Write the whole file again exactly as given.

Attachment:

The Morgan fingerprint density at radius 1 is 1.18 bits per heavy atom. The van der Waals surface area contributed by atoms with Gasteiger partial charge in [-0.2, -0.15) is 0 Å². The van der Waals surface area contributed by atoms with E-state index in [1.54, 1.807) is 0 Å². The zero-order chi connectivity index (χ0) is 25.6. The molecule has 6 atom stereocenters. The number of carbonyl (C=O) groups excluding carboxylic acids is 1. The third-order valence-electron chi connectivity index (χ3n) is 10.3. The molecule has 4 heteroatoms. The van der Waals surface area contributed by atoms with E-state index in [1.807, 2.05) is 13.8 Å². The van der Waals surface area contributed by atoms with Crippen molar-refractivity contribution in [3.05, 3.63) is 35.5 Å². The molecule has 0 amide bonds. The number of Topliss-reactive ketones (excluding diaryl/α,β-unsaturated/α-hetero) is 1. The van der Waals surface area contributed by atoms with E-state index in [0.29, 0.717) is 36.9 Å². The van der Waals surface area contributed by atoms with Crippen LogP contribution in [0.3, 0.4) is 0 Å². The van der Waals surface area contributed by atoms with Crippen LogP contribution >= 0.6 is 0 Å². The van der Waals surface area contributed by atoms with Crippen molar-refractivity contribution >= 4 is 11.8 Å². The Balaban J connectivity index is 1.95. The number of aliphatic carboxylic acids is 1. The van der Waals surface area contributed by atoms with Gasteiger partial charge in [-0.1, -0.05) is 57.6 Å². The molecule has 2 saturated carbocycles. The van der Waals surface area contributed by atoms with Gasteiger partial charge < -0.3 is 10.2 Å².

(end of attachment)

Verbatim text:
The Morgan fingerprint density at radius 1 is 1.18 bits per heavy atom. The van der Waals surface area contributed by atoms with Gasteiger partial charge in [-0.2, -0.15) is 0 Å². The van der Waals surface area contributed by atoms with E-state index in [1.54, 1.807) is 0 Å². The zero-order chi connectivity index (χ0) is 25.6. The molecule has 6 atom stereocenters. The number of carbonyl (C=O) groups excluding carboxylic acids is 1. The third-order valence-electron chi connectivity index (χ3n) is 10.3. The molecule has 4 heteroatoms. The van der Waals surface area contributed by atoms with E-state index in [1.807, 2.05) is 13.8 Å². The van der Waals surface area contributed by atoms with Crippen molar-refractivity contribution in [3.05, 3.63) is 35.5 Å². The molecule has 0 amide bonds. The number of Topliss-reactive ketones (excluding diaryl/α,β-unsaturated/α-hetero) is 1. The van der Waals surface area contributed by atoms with E-state index in [0.29, 0.717) is 36.9 Å². The van der Waals surface area contributed by atoms with Crippen LogP contribution in [0.3, 0.4) is 0 Å². The van der Waals surface area contributed by atoms with Crippen LogP contribution >= 0.6 is 0 Å². The van der Waals surface area contributed by atoms with Crippen molar-refractivity contribution >= 4 is 11.8 Å². The Balaban J connectivity index is 1.95. The number of aliphatic carboxylic acids is 1. The van der Waals surface area contributed by atoms with Gasteiger partial charge in [-0.1, -0.05) is 57.6 Å². The molecule has 2 saturated carbocycles. The van der Waals surface area contributed by atoms with Gasteiger partial charge < -0.3 is 10.2 Å².